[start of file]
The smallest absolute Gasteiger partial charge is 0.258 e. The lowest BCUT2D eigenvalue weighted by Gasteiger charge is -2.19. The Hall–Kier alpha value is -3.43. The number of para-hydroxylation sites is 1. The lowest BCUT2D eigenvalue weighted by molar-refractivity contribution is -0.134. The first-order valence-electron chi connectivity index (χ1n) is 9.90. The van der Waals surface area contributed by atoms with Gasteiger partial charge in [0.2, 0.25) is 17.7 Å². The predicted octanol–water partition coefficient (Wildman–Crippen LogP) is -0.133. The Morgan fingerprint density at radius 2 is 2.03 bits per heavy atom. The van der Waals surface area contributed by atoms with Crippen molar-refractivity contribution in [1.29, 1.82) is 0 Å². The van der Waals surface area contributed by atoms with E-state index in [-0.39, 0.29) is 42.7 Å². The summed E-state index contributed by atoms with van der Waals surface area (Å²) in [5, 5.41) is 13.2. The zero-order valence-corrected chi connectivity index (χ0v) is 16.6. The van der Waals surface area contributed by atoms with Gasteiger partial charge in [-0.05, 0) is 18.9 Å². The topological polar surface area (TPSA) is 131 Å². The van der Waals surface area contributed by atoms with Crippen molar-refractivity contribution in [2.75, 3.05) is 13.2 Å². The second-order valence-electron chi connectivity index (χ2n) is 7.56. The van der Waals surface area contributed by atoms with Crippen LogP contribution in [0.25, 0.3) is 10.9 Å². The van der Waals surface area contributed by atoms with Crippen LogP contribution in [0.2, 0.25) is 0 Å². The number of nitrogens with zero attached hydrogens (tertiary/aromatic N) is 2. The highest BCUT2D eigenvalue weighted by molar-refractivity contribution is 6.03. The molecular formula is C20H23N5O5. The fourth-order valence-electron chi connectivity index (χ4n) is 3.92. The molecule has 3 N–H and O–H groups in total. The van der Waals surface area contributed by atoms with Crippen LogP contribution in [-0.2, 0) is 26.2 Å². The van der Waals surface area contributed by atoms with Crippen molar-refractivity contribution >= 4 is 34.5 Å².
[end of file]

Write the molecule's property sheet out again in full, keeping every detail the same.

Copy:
The smallest absolute Gasteiger partial charge is 0.258 e. The lowest BCUT2D eigenvalue weighted by Gasteiger charge is -2.19. The Hall–Kier alpha value is -3.43. The number of para-hydroxylation sites is 1. The lowest BCUT2D eigenvalue weighted by molar-refractivity contribution is -0.134. The first-order valence-electron chi connectivity index (χ1n) is 9.90. The van der Waals surface area contributed by atoms with Gasteiger partial charge in [0.2, 0.25) is 17.7 Å². The predicted octanol–water partition coefficient (Wildman–Crippen LogP) is -0.133. The Morgan fingerprint density at radius 2 is 2.03 bits per heavy atom. The van der Waals surface area contributed by atoms with Crippen molar-refractivity contribution in [1.29, 1.82) is 0 Å². The van der Waals surface area contributed by atoms with E-state index in [-0.39, 0.29) is 42.7 Å². The summed E-state index contributed by atoms with van der Waals surface area (Å²) in [5, 5.41) is 13.2. The zero-order valence-corrected chi connectivity index (χ0v) is 16.6. The van der Waals surface area contributed by atoms with Gasteiger partial charge in [-0.05, 0) is 18.9 Å². The topological polar surface area (TPSA) is 131 Å². The van der Waals surface area contributed by atoms with Crippen molar-refractivity contribution in [2.75, 3.05) is 13.2 Å². The second-order valence-electron chi connectivity index (χ2n) is 7.56. The van der Waals surface area contributed by atoms with Crippen LogP contribution in [0.25, 0.3) is 10.9 Å². The van der Waals surface area contributed by atoms with Crippen LogP contribution in [0.2, 0.25) is 0 Å². The number of nitrogens with zero attached hydrogens (tertiary/aromatic N) is 2. The highest BCUT2D eigenvalue weighted by molar-refractivity contribution is 6.03. The molecular formula is C20H23N5O5. The fourth-order valence-electron chi connectivity index (χ4n) is 3.92. The molecule has 3 N–H and O–H groups in total. The van der Waals surface area contributed by atoms with Crippen LogP contribution in [-0.2, 0) is 26.2 Å². The van der Waals surface area contributed by atoms with Crippen molar-refractivity contribution >= 4 is 34.5 Å².